Fact Check is a series that examines the accuracy of political advertising in Maine’s U.S. Senate election, the most expensive in state history. It will appear frequently until the November election.

A video ad targeting U.S. Sen. Susan Collins says the Republican gave large corporations a tax cut of more than $1 trillion and that she will make working class Mainers pay for it.

It also says Collins has accepted more than $5 million from special interests in the 2020 election cycle.

The ads were produced by the Senate Majority PAC, a well-funded super PAC working to elect Democrats.

While the ad draws on some facts, it is also fraught with hyperbole and misinformation. Versions of the 30-second spot are airing on broadcast television as well as social media. The ad features photos of Collins from her 24-year career in the Senate, starting with older photos taken when she was first elected and proceeding to more recent images. As the pictures change, a male narrator makes the case that she has changed as well.

“Back then,” he says as an image of Collins appears with the year 1996 beside it, “this Susan Collins worked for Maine.” The black-and-white image of a younger Collins is then replaced with more recent color photos. “But now,” the narrator says, “this Susan Collins took more than $5 million from corporate special interests.” The claim references 2020 Federal Election Commission records.

The figure on the screen shows $5.7 million, which is a stretch. A check of FEC records for Collins’ campaign shows it has collected just $6 million in all through the 2020 cycle, most from individual donors. Collins’ haul so far from corporate PACs is $2.1 million, according to the Center for Responsive Politics, Open Secrets website. Collins may have accepted more than $5 million in special interest donations during her Senate career, but she hasn’t received that much for the current campaign.

The Senate Majority PAC has already spent more than $20 million to oppose Republican congressional candidates in 2020, and more than $5 million has gone to defeat Collins.

The ad also says a federal tax bill that Collins voted for in 2017 gave a $1.3 trillion cut to corporations, but left middle class Maine families holding the bag.

“This Susan Collins said middle class families should get tax cuts,” the ad says, showing an older photo of Collins. “But this Susan Collins voted to make middle class families pay more,” as a more recent image appears.

While it’s true the tax law slashed corporate taxes, it also cut taxes for middle-income Mainers and eliminated federal income taxes entirely for households earning less than $24,000 a year. The law also nearly doubled the standard deductions used by 72 percent of Maine tax filers for both single and joint filers while also allowing up to a $10,000 deduction for taxes paid to local and state government for filers who itemize.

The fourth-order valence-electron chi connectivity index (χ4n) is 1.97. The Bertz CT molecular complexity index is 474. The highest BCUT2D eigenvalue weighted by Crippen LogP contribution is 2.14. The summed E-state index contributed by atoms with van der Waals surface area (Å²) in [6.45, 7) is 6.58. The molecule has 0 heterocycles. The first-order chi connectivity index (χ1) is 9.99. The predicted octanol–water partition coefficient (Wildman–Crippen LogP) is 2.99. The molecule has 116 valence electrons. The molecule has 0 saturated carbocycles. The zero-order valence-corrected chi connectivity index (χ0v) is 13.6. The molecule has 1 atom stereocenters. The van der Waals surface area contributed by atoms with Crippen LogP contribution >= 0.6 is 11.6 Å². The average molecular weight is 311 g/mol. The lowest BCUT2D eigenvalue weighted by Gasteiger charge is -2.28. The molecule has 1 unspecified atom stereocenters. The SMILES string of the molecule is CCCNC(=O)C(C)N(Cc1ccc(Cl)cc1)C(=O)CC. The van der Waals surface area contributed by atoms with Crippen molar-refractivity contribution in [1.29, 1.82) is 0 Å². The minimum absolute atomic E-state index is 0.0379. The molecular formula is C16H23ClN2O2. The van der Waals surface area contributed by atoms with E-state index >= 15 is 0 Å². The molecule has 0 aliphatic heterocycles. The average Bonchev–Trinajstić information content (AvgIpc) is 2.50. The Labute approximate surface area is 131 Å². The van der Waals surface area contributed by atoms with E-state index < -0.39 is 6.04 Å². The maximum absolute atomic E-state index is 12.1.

In a Dec. 27, 2017  guest column to the Portland Press Herald/Maine Sunday Telegram, Collins detailed how the new law would benefit households with specific income levels in Maine. The column was subsequently fact checked by a local television station, which took the claims to a local certified public accountant and tax preparer who found Collins accurately described the law’s benefits for Maine taxpayers.

Among key components, the law doubled the dependent child tax credit from $1,000 to $2,000 and increased the income ceilings for receiving it to $200,000 for single filers and $400,000 for joint filers. The income limits had been $100,000 and $200,000 respectively.

The law also allows up to $1,400 of the credit to be refunded to tax filers who owe no federal income tax.

The anti-Collins ad cites a 2017 analysis from the left-leaning Maine Center for Economic Policy in claiming the law threatens key entitlement programs, including Social Security and Medicare. However, the ad overlooks that the tax law prohibits cutting Social Security or other federal entitlement programs to reduce any deficit created by the law.

The Maine Center for Economic Policy analysis rightly notes that that tax law provisions to aid lower- and middle-income Mainers wind down until they end in 2027 with a tax increase for those income brackets. Yet the analysis fails to acknowledge that Congress makes nearly annual revisions to the federal tax code, and has overhauled it 11 times since 2010 alone. More changes are likely before 2027.

The ad strongly suggests Collins’ vote for this law and acceptance of corporate campaign funds indicates her support for working Mainers has changed, but after closer scrutiny of the facts, it fails to make that case.

The ad, like others appearing during this election cycle, depends heavily on distorting a handful of facts while drawing on far-reaching suppositions and glaring omissions to make a case that is ultimately not factual.

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